Apportable Entrepreneurship

Apportable Entrepreneurship

Apportable founders Collin Jackson & Ian Fischer

The App Store, Apple's online marketplace for iOS software, contains the world's largest collection of mobile apps. Yet Google's Android platform is the most used mobile OS in the world. If that sounds like a perfect business opportunity — well, it is.

Apportable, one of several startup companies that began at Carnegie Mellon University's Silicon Valley campus (CMU-SV), is making headlines by translating mobile apps written for Apple's iOS to Android.

Founded by Dr. Collin Jackson, an assistant research professor of the Information Networking Institute (INI) and Carnegie Mellon CyLab, Apportable recently announced it had raised $2.4 million in seed funding.

The funding was led by Google Ventures, the venture capital investment arm of Google Inc., which develops Android. News of the investment — and a high profile app launch for music icon Björk — earned Apportable a writeup in The Wall Street Journal.

The idea for Apportable began in 2011, as Jackson was browsing the Android Market and missing many of the apps and games he was using on his iPhone. "All these Android users were missing out on great new content coming out for iOS devices," he said. He and co-founder Ian Fischer decided to create a way for developers to automate the conversion between systems.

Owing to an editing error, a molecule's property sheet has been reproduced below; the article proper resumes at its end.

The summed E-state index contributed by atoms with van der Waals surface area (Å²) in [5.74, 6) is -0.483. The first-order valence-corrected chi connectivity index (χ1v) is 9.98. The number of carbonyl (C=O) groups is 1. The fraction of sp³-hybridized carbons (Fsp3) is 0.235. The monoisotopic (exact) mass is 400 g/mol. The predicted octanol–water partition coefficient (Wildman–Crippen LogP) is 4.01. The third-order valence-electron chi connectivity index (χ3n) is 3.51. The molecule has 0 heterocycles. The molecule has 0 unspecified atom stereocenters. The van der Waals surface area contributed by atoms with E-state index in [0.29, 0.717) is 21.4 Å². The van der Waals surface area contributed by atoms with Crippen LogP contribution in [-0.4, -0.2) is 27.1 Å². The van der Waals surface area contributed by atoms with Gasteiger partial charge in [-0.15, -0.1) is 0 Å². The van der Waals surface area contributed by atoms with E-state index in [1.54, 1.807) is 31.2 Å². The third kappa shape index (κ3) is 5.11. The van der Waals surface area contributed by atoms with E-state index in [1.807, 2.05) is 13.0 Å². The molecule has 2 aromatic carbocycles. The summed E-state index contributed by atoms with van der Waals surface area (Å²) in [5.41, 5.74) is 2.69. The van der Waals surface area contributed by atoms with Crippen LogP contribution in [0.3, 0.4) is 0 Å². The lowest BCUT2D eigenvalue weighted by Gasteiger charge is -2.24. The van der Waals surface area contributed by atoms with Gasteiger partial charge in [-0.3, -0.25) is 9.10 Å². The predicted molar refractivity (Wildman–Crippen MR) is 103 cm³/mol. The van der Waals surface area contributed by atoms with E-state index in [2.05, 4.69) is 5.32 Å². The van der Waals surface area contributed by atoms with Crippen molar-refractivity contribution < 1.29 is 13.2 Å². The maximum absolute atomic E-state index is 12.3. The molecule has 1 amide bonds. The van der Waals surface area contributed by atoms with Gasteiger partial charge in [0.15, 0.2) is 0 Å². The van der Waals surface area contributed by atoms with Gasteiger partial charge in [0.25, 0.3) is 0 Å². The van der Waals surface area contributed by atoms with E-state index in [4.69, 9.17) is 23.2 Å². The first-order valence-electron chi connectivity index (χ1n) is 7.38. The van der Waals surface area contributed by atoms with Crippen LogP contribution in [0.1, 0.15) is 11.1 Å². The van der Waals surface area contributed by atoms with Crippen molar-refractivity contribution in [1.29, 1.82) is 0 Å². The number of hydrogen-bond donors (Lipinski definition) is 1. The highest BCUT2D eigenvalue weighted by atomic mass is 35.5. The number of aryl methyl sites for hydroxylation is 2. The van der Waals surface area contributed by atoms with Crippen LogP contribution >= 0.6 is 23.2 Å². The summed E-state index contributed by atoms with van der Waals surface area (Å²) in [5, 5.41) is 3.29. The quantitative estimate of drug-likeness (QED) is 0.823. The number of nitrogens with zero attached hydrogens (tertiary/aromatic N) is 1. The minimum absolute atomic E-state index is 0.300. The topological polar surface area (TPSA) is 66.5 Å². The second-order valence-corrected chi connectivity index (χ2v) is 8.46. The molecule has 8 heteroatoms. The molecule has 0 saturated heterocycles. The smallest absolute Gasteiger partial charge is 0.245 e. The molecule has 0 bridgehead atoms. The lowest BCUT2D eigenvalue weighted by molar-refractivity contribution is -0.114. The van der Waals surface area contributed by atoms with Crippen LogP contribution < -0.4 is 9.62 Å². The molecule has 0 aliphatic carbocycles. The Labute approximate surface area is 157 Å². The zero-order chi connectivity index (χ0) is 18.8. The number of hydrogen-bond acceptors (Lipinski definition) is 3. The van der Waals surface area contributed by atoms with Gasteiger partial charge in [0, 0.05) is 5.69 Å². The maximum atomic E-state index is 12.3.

Rewriting code can be a long and expensive process, which Apportable mostly eliminates. Developers can cross-compile code originally written for iOS, allowing apps to run on Android devices and be accessible to many more potential users.

Chinmay Garde, a 2012 graduate of the INI's MS Information Technology (MSIT) program, began working with Jackson as a student. After an internship, he joined the engineering team, working on the UI framework that connects iOS and Android.

At a startup, Garde said, the team is constantly working at every level of the business, even if it's not their area of expertise. "You have to pick up new things every day. There's no one you can go to and say 'fix this for me,' but you can say 'can you help me fix this.'"

Garde started the MSIT program at CMU's main campus in Pittsburgh, but finishing his degree in Silicon Valley was "the best of both worlds," he said. The location in Silicon Valley meant exposure to expert faculty and dynamic Bay Area companies — like Jackson and Apportable.

"We're just scratching the surface of cross platform mobile development tools," Jackson said. Their current customers are heavily focused on games, but future plans include expansion into other app categories.

Sean Xiao, a CMU-SV student in the 2013 class of the MS Software Engineering (MSSE) program, will be joining Apportable this fall.

"The team members are really smart, talented programmers, with lots of experience to share," Xiao said. Having worked in large companies, he's eager to gain experience in a smaller environment.

With his CMU degree, he says he's ready to handle anything they need him to do at Apportable.

Photo: Christina Vo

Related Links: Apportable website | Read press release | Carnegie Mellon Silicon Valley

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